Zach Walsh, assistant professor of psychology, is co-director of the Centre for the Advancement of Psychological Science and Law at UBC’s Okanagan campus, and recently completed a major study on medical cannabis. UBC Reports asked him to shed some light on the Canadian medical marijuana debate.
Why is medical marijuana such a hot topic in the news?
Recent developments in the U.S. and Canada, and across the globe really, have prompted a fresh look at cannabis use and the social, legal and medical status of the ancient and controversial plant. After decades of stigma and marginalization, superstition surrounding cannabis is being replaced by scientific research.
The federal government is proposing new guidelines for medical marijuana. What are the implications?
There are some potentially positive developments, and some not so positive. Everyone seems happy that the federal government is getting away from the business of supplying medicinal cannabis. It was just not working. The proposed changes will allow for diverse strains of cannabis to be grown, and should also allow people with substantial expertise to grow medicinal cannabis, so that is good. What’s also good is that we hope there will be a place for dispensaries for distribution. There is concern the new guidelines will no longer allow individuals to grow their own cannabis, which was affordable and empowering for some patients. How it eventually teases out remains to be seen.
What research into medical cannabis is UBC involved in?
The main issue is how to most effectively assess and harness the therapeutic potential of this important medicine. To do this, we need a better grasp of the therapeutic use of cannabis in the community. Our team at UBC, together with the Canadian Aids Society, BeKind Okanagan Growers and Compassion Club, and medical cannabis patient groups, recently wrapped up the Cannabis Access for Medical Purposes Study (CAMPS), funded by the UBC Institute for Healthy Living and Chronic Disease Prevention. CAMPS is the most comprehensive study to date of cannabis use and attitudes among medical cannabis consumers in Canada. More than 600 Canadians who report using cannabis for medical purposes were surveyed. Respondents included both those authorized by Health Canada and medical users outside of the federal program.
Is access to medical cannabis a problem?
The majority of participants reported experiencing substantial barriers to accessing cannabis for therapeutic purposes, and further reported that these barriers negatively impacted their quality of life. These patients report finding cannabis to be an effective treatment for symptoms of diverse disorders such as chronic pain, arthritis, multiple sclerosis and depression—despite these barriers to access. With regard to pain, CAMPS results suggest that many patients prefer cannabis to opiate-based painkillers, due to its greater impact on symptoms and more tolerable side effects.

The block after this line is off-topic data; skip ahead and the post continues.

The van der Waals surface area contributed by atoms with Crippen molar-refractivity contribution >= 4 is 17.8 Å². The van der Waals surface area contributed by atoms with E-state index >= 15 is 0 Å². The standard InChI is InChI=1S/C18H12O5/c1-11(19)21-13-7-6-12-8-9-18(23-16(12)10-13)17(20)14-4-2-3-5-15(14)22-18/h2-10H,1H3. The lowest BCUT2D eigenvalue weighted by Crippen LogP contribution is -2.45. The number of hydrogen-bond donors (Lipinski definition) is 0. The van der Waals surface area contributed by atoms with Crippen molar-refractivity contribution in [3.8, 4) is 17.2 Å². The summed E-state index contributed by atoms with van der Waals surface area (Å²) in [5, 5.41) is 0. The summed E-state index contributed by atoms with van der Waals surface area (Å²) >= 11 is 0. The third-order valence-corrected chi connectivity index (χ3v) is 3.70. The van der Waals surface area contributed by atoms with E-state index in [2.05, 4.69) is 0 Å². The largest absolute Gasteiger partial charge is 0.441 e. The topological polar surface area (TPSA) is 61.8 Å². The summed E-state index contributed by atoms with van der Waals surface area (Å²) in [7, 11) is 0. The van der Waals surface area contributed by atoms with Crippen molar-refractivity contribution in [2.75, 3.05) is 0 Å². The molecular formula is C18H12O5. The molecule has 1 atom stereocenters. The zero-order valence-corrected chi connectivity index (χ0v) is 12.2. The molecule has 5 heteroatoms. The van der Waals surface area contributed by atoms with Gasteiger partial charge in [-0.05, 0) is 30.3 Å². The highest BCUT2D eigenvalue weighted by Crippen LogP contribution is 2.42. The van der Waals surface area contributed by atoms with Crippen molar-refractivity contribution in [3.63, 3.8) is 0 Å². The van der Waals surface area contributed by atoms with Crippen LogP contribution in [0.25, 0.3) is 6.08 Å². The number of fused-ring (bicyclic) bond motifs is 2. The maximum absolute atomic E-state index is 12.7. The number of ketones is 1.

The study also found few differences between patients who access cannabis through the federal program and those who come to possess cannabis by other means. When many seriously ill Canadians are choosing to access their medicine though an illegal market rather than participating in a program they deem cumbersome and ineffective, it suggests that safe and consistent access is a real problem.
What are the alternatives to the Health Canada program?
Dispensaries, also called “compassion clubs,” currently provide cannabis-based medicines, education and other supports to between 25,000 and 50,000 patients in Canada, a significant number of them in B.C. My students and I have partnered with Rielle Capler, representing the Canadian Association of Medical Cannabis Dispensaries (CAMCD), and Philippe Lucas of Canadians for Safe Access, for a three-year Medical Cannabis: Standards, Engagement, Evaluation and Dissemination (SEED) research project funded by the Peter Wall Solutions Initiative. The SEED study is designed to help CAMCD develop, implement and assess a system of standards for medical cannabis dispensaries. The development of consistent standards for dispensaries will help ensure product safety and promote education regarding appropriate use.
So where is this initiative going?
This project got off to a strong start last summer through consultations with community stakeholders, policy-makers, patients and dispensaries in downtown Vancouver. For the first time, representatives from B.C.’s more than 20 dispensaries gathered to discuss self-regulation, and contribute to the development of preliminary standards that will be assessed, revised and implemented across the final two years of the project.
What is next on the agenda?
My colleagues and I have initiated several studies examining the therapeutic, recreational, and problematic use of one of Canada’s most popular drugs. These include an examination of the role of cannabis in the complex relationships among depression, anxiety and pain, a study aimed at refining our understanding of how cannabis use relates to the use of other substances, and a longitudinal investigation of how personality factors influence patterns of recreational cannabis use among university students.
Together, this research will help inform the academic community and policy makers in Canada and around the globe about future directions for this ancient but still controversial plant.